The strategy for the game of baseball is just like the strategy in every sport, you want to win, by scoring more points (in this case runs) than your opponent. The traditional setup for a major league baseball game is simple: the defense sends nine players out to the field. The players and positions consist of:
- One pitcher, who stands on the mound in the center of the infield
- One catcher, who crouches behind home plate
- Four infielders: 1st base, 2nd base, 3rd base, shortstop
- Three outfielders: right field, left field, center field
The game starts with the home team sending its defense out to the field first.
Their are different strategies that the manager will call for, depending on the type of hitter at bat. Some forms of this strategy are shifting the fielders. For example, if there is a right-handed hitter who consistently pulls the ball to left field, the manager may call for a shift in his infield or outfield for everyone to move towards right field or third base.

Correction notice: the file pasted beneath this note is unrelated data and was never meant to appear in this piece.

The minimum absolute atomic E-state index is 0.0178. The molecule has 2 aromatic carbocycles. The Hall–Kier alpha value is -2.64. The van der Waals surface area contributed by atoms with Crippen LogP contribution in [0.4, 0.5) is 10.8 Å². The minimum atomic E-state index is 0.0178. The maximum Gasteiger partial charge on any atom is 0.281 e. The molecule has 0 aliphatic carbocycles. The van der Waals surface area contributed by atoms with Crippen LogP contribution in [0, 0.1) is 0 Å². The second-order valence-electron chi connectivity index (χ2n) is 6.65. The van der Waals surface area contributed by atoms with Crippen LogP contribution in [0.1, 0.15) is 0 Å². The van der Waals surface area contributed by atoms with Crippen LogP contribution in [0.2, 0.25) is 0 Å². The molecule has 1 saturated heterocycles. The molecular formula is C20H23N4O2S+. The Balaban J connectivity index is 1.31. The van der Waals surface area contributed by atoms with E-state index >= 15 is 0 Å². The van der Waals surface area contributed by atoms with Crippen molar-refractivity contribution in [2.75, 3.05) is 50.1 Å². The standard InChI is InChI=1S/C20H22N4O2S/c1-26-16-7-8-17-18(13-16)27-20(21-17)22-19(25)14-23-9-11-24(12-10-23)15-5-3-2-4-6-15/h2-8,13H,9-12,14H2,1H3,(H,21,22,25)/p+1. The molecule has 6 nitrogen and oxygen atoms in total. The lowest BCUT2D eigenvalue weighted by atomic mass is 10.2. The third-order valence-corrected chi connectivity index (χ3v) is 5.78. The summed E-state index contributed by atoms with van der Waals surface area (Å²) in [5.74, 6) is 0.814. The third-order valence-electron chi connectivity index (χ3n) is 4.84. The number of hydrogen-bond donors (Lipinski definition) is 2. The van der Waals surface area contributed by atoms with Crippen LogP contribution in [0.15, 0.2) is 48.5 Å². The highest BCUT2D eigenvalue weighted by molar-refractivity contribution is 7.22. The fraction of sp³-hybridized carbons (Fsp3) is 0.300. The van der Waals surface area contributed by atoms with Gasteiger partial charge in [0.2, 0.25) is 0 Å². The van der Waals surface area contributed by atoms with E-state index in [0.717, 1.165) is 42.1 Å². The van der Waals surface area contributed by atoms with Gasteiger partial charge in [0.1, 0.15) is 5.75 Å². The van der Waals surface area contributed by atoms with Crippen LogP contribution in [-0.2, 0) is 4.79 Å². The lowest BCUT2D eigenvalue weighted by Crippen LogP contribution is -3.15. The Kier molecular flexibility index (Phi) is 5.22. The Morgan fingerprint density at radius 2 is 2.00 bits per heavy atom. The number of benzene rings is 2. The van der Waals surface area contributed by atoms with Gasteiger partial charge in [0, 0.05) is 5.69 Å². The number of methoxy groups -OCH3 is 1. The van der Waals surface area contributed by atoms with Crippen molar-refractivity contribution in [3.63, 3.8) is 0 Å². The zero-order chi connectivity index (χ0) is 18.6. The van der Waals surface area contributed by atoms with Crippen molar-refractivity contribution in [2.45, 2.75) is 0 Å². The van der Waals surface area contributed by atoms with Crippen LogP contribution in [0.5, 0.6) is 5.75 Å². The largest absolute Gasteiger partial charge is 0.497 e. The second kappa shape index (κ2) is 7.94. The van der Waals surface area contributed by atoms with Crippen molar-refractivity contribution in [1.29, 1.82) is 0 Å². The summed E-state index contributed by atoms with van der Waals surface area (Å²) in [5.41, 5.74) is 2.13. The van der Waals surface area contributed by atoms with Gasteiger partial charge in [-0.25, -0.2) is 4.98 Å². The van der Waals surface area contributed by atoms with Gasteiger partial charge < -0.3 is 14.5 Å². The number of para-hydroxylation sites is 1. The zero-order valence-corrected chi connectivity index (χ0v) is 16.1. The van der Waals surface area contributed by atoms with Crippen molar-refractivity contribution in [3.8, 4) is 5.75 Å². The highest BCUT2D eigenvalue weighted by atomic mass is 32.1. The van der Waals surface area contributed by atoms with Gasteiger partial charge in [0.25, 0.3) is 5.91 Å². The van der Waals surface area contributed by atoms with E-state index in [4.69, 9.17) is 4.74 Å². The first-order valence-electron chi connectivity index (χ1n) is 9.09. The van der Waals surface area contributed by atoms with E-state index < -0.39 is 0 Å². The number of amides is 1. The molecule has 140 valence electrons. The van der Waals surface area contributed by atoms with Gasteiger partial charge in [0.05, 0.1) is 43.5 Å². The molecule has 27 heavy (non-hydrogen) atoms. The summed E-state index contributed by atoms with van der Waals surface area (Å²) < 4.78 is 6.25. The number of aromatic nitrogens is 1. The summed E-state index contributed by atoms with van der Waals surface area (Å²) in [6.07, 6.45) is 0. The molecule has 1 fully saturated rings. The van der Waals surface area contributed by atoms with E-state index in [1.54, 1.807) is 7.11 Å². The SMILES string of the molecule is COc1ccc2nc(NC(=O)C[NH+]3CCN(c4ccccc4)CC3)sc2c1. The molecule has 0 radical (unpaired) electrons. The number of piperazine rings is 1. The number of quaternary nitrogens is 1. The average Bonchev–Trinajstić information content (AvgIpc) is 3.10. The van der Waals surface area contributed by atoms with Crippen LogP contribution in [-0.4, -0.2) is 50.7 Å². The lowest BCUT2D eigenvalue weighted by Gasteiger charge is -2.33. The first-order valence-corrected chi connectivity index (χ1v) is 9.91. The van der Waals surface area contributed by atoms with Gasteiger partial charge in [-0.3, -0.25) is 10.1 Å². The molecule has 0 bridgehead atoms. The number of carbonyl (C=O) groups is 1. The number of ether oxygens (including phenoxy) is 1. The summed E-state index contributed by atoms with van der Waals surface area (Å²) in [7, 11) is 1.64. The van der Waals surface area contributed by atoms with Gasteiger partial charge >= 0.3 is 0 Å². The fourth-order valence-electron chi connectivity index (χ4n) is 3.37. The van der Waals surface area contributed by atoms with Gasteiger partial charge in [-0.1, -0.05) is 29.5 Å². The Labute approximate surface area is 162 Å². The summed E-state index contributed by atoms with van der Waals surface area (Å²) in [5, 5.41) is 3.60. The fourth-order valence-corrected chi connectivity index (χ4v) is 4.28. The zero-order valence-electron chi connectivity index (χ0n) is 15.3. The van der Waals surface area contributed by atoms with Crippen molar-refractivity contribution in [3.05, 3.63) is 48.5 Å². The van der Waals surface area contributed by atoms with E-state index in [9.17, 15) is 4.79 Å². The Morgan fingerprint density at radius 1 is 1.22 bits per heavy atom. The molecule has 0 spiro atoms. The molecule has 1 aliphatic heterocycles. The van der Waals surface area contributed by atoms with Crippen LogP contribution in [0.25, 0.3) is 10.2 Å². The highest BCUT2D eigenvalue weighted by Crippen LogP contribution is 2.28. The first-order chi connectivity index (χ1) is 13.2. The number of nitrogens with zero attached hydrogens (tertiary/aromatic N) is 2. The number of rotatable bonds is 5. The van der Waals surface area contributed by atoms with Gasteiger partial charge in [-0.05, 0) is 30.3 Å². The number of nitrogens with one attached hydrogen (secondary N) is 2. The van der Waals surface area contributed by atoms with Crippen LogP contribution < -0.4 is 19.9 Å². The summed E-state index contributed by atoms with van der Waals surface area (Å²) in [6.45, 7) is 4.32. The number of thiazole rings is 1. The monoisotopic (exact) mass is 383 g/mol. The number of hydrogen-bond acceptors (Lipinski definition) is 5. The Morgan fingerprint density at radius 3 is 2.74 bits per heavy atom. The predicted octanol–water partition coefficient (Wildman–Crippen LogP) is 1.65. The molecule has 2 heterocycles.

A different type of strategy is calling for the hitting team to executive specific plays to advance a baserunner, such as the sacrifice bunt, stolen base or hit-and-run, or simply asking for a hitter to do everything to advance the runner through at "productive out". Strategies of this type are often called "small ball" tactics, as they increase the probability of scoring one run, but lower those of scoring more, thus being more suited for a low-scoring game (or when one run will be enough to win the game). There are also opposite "big inning" strategies, such as having batters take pitches, work the count for a possible base on balls and look for a pitch they can hit with power.
On the pitching side, strategy involves choices about the composition of the starting rotation and the usage of relief pitchers, as well as tactical move such as calling for a pick-off, a pitch-out or an intentional walk, or simply pitching around a batter.
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